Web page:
ST. PAUL -- Gov. Arne Carlson of Minnesota met Wednesday with Gary Wilson, co-chairman of Northwest Airlines, to "reopen the lines of communication" regarding a possible $740 million bond-financed loan to the airline to fund a major expansion of its operations in the state.
Both the state and the Metropolitan Airports Commission, which owns and operates the Minneapolis/St. Paul International Airport, have been considering jointly financing the loan by issuing general obligation and revenue bonds.
But on Monday, Northwest broke off talks when the airlines commission said it would only issue $270 million of bonds for its share of the loan, not the $390 million requested by the airline.
The state has been considering issuing $350 million of bonds to cover its portion. Northwest planned to use that money to build an airplane maintenance facility in Duluth and an engine repair facilitiy in Hibbing, while the $390 million loan from the airports commission would have gone to undetermined future expansion, according to Christy DeJoy, an airline spokeswoman.
The meeting between Gov. Carlson and Mr. Wilson was held in Washington at the request of Rep. James Oberst, D-Minn. The two maintenance facilities were to be built in Rep. Oberstar's district.
"We just wanted to reopen the lines of communication," the governor said during an interview Wednesday after he returned to the state capital. "They are now open. We did not renegotiate the package or ask them to renegotiate."
He said no additional talks are scheduled. The governor also would not say if he is willing to increase the state's share of the loan to revive the deal. Such a change would require approval of the state Legislature, the governor said. The $350 million of state bond financing received preliminary approval from the lawmakers in May. Final approval for issuing any of the bonds had not been given at the time negotiations broke off.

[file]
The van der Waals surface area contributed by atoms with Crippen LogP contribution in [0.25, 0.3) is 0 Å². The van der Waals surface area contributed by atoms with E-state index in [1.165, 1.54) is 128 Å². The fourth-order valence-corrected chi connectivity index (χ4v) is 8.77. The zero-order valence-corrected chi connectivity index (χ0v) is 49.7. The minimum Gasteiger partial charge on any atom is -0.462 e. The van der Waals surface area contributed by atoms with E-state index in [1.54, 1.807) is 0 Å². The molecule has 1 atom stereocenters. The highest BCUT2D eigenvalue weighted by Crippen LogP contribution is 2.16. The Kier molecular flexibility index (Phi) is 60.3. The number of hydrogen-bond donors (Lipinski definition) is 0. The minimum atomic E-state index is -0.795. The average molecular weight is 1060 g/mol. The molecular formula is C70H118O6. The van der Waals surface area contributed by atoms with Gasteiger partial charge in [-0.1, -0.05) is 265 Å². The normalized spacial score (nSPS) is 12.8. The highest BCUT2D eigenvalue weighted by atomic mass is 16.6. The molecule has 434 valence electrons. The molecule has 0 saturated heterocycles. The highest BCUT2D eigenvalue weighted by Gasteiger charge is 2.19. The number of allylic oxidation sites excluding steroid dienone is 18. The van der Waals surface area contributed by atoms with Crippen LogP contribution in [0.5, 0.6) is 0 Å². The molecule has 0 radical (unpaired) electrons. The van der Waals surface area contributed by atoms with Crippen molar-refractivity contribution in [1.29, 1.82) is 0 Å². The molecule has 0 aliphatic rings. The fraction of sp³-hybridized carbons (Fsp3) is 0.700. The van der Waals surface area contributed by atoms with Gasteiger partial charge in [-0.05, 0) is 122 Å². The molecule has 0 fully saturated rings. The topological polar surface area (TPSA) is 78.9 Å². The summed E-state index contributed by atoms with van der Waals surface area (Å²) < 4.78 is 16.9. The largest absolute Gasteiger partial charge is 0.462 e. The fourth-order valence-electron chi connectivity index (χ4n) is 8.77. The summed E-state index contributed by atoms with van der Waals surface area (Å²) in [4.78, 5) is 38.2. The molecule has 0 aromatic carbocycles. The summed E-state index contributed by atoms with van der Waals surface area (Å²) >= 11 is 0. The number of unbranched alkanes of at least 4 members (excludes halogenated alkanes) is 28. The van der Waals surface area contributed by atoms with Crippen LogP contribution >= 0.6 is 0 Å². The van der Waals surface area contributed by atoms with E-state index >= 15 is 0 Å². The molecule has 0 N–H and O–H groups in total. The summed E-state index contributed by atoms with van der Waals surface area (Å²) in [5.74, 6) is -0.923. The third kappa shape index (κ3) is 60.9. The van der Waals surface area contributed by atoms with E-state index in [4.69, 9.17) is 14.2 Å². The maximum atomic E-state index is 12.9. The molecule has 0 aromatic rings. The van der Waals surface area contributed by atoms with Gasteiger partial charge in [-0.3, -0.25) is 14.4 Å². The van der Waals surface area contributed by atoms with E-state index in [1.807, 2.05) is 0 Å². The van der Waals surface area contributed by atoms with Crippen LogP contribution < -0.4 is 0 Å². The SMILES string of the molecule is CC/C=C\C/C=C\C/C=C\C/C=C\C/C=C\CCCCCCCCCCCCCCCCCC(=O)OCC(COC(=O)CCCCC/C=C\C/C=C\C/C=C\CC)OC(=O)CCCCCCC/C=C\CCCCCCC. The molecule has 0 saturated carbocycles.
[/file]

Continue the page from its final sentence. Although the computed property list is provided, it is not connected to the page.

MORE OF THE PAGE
Lynn Richardson, airports commission deputy executive director, said the commission lowered its offer to Northwest because an accountant's study showed that issuing the full $390 million would have unacceptably reduced coverage on the commission's outstanding bonds and possibly jeopardize the commission's ability later on to issue bonds for improvements at Minneapolis/St. Paul International Airport.
Mr. Richardson said yesterday that the commission had not changed its position and had not been in contact with Northwest since Monday.
The commission's $154 million of outstanding GO debt is rated triple-A by both Moody's Investors Service and Standard & Poor's Corp.
Ms. DeJoy said Northwest would be willing to reconsider the Minnesota offer if it was for the full $740 million, but added the airline is exploring other options. She also denied a published report that said Northwest was planning to use the loan from the airports commission to fund operations at recenlty acquired Midway Airlines. A federal bankruptcy court judge last week appoved Northwest's $174.7 million purchase of the bankrupt Chicago-based airline.
"It would not have been a wise decision to count on money you had not received for a purchase like that," she said.
Ms. DeJoy added that Northwest is still studying a possible $1 billion expansion of its operations at Detroit Metropolitan Wayne County Airport, but that the Minnesota loan also had no bearing on that potential project.